Science Has Very Bad News for Heavy Metal Fans

Science Has Very Bad News for Heavy Metal Fans

Sorry, metal fans, but according to Consequence of Sound, you should probably give your constant "rocking out" a rest.

Studies have shown that headbanging — meaning a violent thrashing of the head in time with music — can cause spinal injury, or even an aneurism.

According to BBC News, more and more doctors are pushing to alert people (especially metal fans) of the dangers of headbanging, especially after an incident in July of this year when a 50-year-old man developed a blood clot in his brain after a Motörhead concert.

He wasn't the first. In the early '90s, a 15-year-old drummer in a small neighborhood rock band suffered an aneurysm in his neck from "violent head and neck motion." Only a year after surgery did he recover.

The practice seems to have originated at a Led Zeppelin concert in 1968 (their first U.S. tour), the people in the front row of the audience were banging their heads on the stage to the beat of the music. It entered the mainstream in the 1970s, when rock and metal bands like Black Sabbath and Deep Purple started whipping their heads along to their music, which was known to reach high speeds of about 145-200 beats per minute. It later supposedly claimed its name thanks to Motörhead. Lemmy, the band's frontman, said in an interview in the documentary The Decline of Western Civilization II: The Metal Years that the term "headbanger" stemmed from their band's name, as in "Motörheadbanger."

But though the practice has historically been seen as a way to express appreciation for metal music, the health risk is too high to ignore — not only for fans, but for the metal musicians as well.

Terry Balsamo, a guitarist for Evanescence, suffered a stroke in 2005 that was linked to his onstage headbanging. He had a blood clot in his neck. After taking a break, he began touring with the band again, but was more careful with his head and neck movements.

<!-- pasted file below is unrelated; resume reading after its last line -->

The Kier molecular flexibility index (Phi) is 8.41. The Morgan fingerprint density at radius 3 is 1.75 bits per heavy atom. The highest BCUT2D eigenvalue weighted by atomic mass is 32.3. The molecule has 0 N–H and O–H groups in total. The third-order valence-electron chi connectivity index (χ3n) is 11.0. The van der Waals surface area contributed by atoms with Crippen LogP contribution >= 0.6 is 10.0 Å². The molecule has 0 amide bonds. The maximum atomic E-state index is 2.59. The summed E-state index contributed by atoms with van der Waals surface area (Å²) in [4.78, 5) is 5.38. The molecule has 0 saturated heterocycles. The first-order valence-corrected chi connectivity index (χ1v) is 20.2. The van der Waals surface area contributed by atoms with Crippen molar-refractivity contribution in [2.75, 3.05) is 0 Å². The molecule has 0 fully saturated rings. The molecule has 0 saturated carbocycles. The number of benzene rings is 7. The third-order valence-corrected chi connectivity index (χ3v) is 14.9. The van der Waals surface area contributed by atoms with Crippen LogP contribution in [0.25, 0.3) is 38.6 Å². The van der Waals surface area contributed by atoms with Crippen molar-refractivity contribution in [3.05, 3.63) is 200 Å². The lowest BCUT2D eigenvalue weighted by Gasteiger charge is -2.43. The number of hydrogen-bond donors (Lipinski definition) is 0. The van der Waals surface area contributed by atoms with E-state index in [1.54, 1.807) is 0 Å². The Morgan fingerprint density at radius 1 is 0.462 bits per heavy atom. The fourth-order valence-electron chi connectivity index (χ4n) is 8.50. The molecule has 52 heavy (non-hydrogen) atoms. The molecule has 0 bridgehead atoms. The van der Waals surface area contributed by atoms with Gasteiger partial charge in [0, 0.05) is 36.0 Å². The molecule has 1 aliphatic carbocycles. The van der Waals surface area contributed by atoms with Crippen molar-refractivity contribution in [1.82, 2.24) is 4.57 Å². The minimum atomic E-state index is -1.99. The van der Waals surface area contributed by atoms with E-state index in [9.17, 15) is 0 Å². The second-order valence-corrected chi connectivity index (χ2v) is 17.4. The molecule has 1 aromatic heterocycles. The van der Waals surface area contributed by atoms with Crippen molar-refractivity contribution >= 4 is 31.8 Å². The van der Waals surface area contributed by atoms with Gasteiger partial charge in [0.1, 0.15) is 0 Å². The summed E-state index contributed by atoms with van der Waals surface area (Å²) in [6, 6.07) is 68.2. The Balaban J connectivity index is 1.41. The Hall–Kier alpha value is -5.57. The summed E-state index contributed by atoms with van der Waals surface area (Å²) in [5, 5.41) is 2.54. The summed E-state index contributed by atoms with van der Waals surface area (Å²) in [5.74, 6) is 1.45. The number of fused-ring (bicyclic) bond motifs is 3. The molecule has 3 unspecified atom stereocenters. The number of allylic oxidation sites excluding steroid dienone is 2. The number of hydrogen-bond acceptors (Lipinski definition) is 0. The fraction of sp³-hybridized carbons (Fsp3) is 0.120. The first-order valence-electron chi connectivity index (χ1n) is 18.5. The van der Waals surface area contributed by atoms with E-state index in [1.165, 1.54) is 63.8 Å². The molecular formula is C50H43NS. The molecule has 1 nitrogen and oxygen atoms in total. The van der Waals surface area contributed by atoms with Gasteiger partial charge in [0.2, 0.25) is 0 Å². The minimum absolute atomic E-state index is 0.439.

In 2008, the British Medical Journal sought to investigate whether headbanging was indeed a real danger, or if medical professionals were just being overzealous. The researchers attended a number of rock and metal concerts to observe the "headbanging motion," which they studied in the same way that scientists look at car crash injuries. They found that there are many different types of headbanging, including "the up-down, the circular swing, the full body, or the side-to-side."

Metallica bassist Jason Newsted, a fan of the "circular swing," said that "physical duress" and "the physical damage I have done to myself over the years while playing the music that I love" was the main reason he was leaving the band.

He had good reason to leave. The researchers found your head and neck only have a certain finite range of motion and speed before headbanging causes physical stress. The magic number for a song to become dangerous, it turns out, is a rhythm of 130 bpm or more (the speed of many classic metal songs). That's the point at which the risk of suffering a neck injury skyrockets. 

"The songs, such as Spinal Tap's 'Tonight I'm Gonna Rock You Tonight" and 'Kickstart My Heart' by Mötley Crüe, could be combined with a 120 degree range of neck movement and theoretically lead to a high risk of neck injury. This exceeds a proposed limit for human tolerance."

In the Consequence of Sound piece titled, "Is Headbanging Dangerous?" author Sarah Kurchak points out that even though studies have proven time and time again that the headbanging can cause serious damage, it isn't likely that people will make a conscious effort to stop anytime soon. 

"Asking metal fans to stop headbanging is maybe even less effective than expecting teenagers to remain virginal," Kurchak wrote. "It's going to happen, and we need to be realistic about what we can and cannot do to make those experiences as safe as possible."

According to Scientific American, one way to help prevent injury is to "to rotate your neck at no more than 45 degrees." Again, it doesn't seem likely that metal fans will pack up their headbanging ways, especially when many hardcore bands are making music that they want their fans to headbang to

And for some, headbanging is cathartic. According to Quora user Siddharth Bhat, "Headbanging gets us closer to feeling the beat and the music. It is the more extreme version of waving your hands and head side to side." It's a way to fully engage with the music.

But for metal and rock fans who are really worried about seriously injuring themselves, maybe it's time to get into Mozart. 

h/t Consequence of Sound